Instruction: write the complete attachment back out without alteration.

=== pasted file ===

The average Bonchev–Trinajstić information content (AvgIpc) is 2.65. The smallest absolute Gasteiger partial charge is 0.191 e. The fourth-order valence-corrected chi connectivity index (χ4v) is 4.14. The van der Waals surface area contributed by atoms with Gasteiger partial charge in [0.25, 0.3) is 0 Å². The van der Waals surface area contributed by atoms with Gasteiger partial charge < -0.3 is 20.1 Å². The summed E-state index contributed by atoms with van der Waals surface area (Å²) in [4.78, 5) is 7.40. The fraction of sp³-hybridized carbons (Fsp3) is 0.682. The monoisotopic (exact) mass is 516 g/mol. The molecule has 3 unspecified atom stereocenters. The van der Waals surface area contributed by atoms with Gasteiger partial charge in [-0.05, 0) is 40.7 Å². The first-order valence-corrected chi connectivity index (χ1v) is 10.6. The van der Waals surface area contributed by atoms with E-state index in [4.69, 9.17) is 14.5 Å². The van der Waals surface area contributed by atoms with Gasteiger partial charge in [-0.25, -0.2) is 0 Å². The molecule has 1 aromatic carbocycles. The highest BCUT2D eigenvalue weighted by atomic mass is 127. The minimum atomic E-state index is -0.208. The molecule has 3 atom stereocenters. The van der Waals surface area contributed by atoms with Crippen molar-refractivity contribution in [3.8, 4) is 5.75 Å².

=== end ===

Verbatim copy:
The average Bonchev–Trinajstić information content (AvgIpc) is 2.65. The smallest absolute Gasteiger partial charge is 0.191 e. The fourth-order valence-corrected chi connectivity index (χ4v) is 4.14. The van der Waals surface area contributed by atoms with Gasteiger partial charge in [0.25, 0.3) is 0 Å². The van der Waals surface area contributed by atoms with Gasteiger partial charge < -0.3 is 20.1 Å². The summed E-state index contributed by atoms with van der Waals surface area (Å²) in [4.78, 5) is 7.40. The fraction of sp³-hybridized carbons (Fsp3) is 0.682. The monoisotopic (exact) mass is 516 g/mol. The molecule has 3 unspecified atom stereocenters. The van der Waals surface area contributed by atoms with Gasteiger partial charge in [-0.05, 0) is 40.7 Å². The first-order valence-corrected chi connectivity index (χ1v) is 10.6. The van der Waals surface area contributed by atoms with E-state index in [4.69, 9.17) is 14.5 Å². The van der Waals surface area contributed by atoms with Gasteiger partial charge in [-0.25, -0.2) is 0 Å². The molecule has 1 aromatic carbocycles. The highest BCUT2D eigenvalue weighted by atomic mass is 127. The minimum atomic E-state index is -0.208. The molecule has 3 atom stereocenters. The van der Waals surface area contributed by atoms with Crippen molar-refractivity contribution in [3.8, 4) is 5.75 Å².